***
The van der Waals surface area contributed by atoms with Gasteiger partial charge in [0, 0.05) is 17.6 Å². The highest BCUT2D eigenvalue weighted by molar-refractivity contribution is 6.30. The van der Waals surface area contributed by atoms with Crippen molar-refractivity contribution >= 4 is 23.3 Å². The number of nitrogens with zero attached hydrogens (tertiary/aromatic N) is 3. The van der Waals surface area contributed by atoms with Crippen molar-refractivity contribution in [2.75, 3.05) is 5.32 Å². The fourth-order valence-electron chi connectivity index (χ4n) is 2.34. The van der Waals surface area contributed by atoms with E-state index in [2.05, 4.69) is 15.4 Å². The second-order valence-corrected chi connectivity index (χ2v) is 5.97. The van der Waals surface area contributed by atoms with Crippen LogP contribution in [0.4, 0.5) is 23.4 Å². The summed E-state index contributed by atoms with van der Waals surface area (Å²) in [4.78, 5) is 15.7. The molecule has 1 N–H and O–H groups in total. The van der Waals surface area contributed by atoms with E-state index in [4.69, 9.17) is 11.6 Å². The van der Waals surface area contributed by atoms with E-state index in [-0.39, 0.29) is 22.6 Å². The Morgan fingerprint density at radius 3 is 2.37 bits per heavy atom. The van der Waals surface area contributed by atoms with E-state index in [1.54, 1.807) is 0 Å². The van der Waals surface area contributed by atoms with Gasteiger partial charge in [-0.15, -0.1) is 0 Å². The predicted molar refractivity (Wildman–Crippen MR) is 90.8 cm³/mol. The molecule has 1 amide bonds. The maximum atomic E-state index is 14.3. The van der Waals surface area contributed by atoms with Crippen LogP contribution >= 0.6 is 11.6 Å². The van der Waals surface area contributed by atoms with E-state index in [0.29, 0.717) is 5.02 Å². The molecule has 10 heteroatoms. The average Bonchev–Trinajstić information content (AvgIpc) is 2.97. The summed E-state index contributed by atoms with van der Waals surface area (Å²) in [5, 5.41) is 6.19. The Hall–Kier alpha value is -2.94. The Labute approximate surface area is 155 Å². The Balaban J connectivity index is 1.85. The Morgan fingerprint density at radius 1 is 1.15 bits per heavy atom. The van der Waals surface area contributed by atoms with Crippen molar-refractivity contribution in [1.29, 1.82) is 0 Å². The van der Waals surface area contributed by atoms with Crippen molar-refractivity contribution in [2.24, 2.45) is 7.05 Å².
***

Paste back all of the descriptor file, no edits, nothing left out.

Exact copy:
The van der Waals surface area contributed by atoms with Gasteiger partial charge in [0, 0.05) is 17.6 Å². The highest BCUT2D eigenvalue weighted by molar-refractivity contribution is 6.30. The van der Waals surface area contributed by atoms with Crippen molar-refractivity contribution >= 4 is 23.3 Å². The number of nitrogens with zero attached hydrogens (tertiary/aromatic N) is 3. The van der Waals surface area contributed by atoms with Crippen molar-refractivity contribution in [2.75, 3.05) is 5.32 Å². The fourth-order valence-electron chi connectivity index (χ4n) is 2.34. The van der Waals surface area contributed by atoms with E-state index in [2.05, 4.69) is 15.4 Å². The second-order valence-corrected chi connectivity index (χ2v) is 5.97. The van der Waals surface area contributed by atoms with Crippen LogP contribution in [0.4, 0.5) is 23.4 Å². The summed E-state index contributed by atoms with van der Waals surface area (Å²) in [4.78, 5) is 15.7. The molecule has 1 N–H and O–H groups in total. The van der Waals surface area contributed by atoms with E-state index in [4.69, 9.17) is 11.6 Å². The van der Waals surface area contributed by atoms with E-state index in [-0.39, 0.29) is 22.6 Å². The Morgan fingerprint density at radius 3 is 2.37 bits per heavy atom. The van der Waals surface area contributed by atoms with E-state index in [1.54, 1.807) is 0 Å². The van der Waals surface area contributed by atoms with Gasteiger partial charge in [-0.15, -0.1) is 0 Å². The predicted molar refractivity (Wildman–Crippen MR) is 90.8 cm³/mol. The molecule has 1 amide bonds. The maximum atomic E-state index is 14.3. The van der Waals surface area contributed by atoms with Crippen LogP contribution >= 0.6 is 11.6 Å². The van der Waals surface area contributed by atoms with E-state index in [0.29, 0.717) is 5.02 Å². The molecule has 10 heteroatoms. The average Bonchev–Trinajstić information content (AvgIpc) is 2.97. The summed E-state index contributed by atoms with van der Waals surface area (Å²) in [5, 5.41) is 6.19. The Hall–Kier alpha value is -2.94. The Labute approximate surface area is 155 Å². The Balaban J connectivity index is 1.85. The Morgan fingerprint density at radius 1 is 1.15 bits per heavy atom. The van der Waals surface area contributed by atoms with Crippen molar-refractivity contribution in [1.29, 1.82) is 0 Å². The van der Waals surface area contributed by atoms with Crippen molar-refractivity contribution in [2.24, 2.45) is 7.05 Å².